A New York Times headline this week said, “As big tech grows in the pandemic, Seattle grows with it. Still, the story mostly refers to the Eastside, while downtown Seattle remains struggling.

This is in part because Amazon, which employs 50,000 people in the central core, announced this week that it would allow many business and tech employees to work from home indefinitely.

Amazon is the largest holder of downtown office space, the city’s largest private sector employer, and a large local taxpayer. But it also exerts an influence on companies that are not even associated with Amazon, which can lead to their decisions to continue working remotely and reduce leases for their offices.

According to a recovery tracker compiled by the Downtown Seattle Association, 24% of workers were back in their offices by the end of September compared to the same period in 2019. This has changed little since early July, when the delta variant became very contagious. element of COVID-19. The work of the downtown office reached 17% at the end of March 2020.

Of course, office buildings are rarely 100% occupied. Nationally, the occupancy rate was 60% before the pandemic.

Good news is available: Domestic visitors to the city center had regained 84% of their 2019 levels by the end of September. It represented 16% of visitors from the previous year at the end of March 2020.

Likewise, hotel demand had recovered to 63% of its 2019 total. In the spring of 2020, it collapsed to single digits. The tourists are coming back.

In addition, more than 1.3 million square feet of office space was completed downtown this year and an additional 1.2 million square feet was under construction. (Offices there are 83 million square feet, the highest concentration in the region.) But many of these projects were planned before the full effect of COVID-19 was felt.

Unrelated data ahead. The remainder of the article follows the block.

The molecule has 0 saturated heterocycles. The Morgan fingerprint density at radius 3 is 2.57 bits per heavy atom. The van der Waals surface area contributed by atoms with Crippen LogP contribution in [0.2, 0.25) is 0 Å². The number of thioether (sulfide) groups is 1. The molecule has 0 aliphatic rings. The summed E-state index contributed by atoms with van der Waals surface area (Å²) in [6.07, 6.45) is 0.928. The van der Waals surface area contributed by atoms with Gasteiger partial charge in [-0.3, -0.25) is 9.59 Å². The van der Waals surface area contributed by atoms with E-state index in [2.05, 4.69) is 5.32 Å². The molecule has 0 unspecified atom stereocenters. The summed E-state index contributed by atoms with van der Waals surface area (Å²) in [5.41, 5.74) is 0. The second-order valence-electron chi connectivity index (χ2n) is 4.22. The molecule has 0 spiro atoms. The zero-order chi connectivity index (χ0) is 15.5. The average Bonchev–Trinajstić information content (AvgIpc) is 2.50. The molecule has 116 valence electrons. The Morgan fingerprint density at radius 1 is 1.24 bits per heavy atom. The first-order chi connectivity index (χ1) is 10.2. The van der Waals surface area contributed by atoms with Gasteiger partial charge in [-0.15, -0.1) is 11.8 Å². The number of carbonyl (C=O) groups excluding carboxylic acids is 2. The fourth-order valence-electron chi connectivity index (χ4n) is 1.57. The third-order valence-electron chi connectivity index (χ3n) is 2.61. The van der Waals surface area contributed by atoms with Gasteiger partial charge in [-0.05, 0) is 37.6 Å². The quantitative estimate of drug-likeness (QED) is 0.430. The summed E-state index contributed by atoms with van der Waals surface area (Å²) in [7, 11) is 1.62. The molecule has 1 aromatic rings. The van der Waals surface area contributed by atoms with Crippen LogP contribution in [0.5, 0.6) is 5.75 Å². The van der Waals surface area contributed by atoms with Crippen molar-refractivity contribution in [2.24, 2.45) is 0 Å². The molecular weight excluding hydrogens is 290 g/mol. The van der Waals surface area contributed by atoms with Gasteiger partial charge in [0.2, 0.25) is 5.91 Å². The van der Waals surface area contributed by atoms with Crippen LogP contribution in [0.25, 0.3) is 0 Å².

Of course, it will all depend on how many Amazon teams will be allowed to work remotely. Even now, I noticed buses were picking up employees at the head office.

But if this were to become an almost permanent phenomenon, it would have a profound effect on the city center, including on public transport.

Although the 1918 flu pandemic killed far more people proportionally than COVID-19, things quickly returned to normal after fading. But that era didn’t have the technology to allow so many workers to operate remotely (of course, many workers don’t have that luxury now – only 1 in 4 are expected to be working from home this year).

Many other central business districts are not as badly affected. Austin has recovered half of its office workers, followed by Dallas at 45%.

Cushman & Wakefield, the real estate services company, released a study in late September predicting the majority of the workforce will return early next year.

“Most companies are hoping to come back as soon as possible,” said David Smith, global head of Occupier Insights and co-author of the study. “It’s not a conversation about never going back, it’s a conversation about when can we get back to the office safely, as almost every employee and employer has indicated that they want go back – more flexibility, yes, but they want to go back. “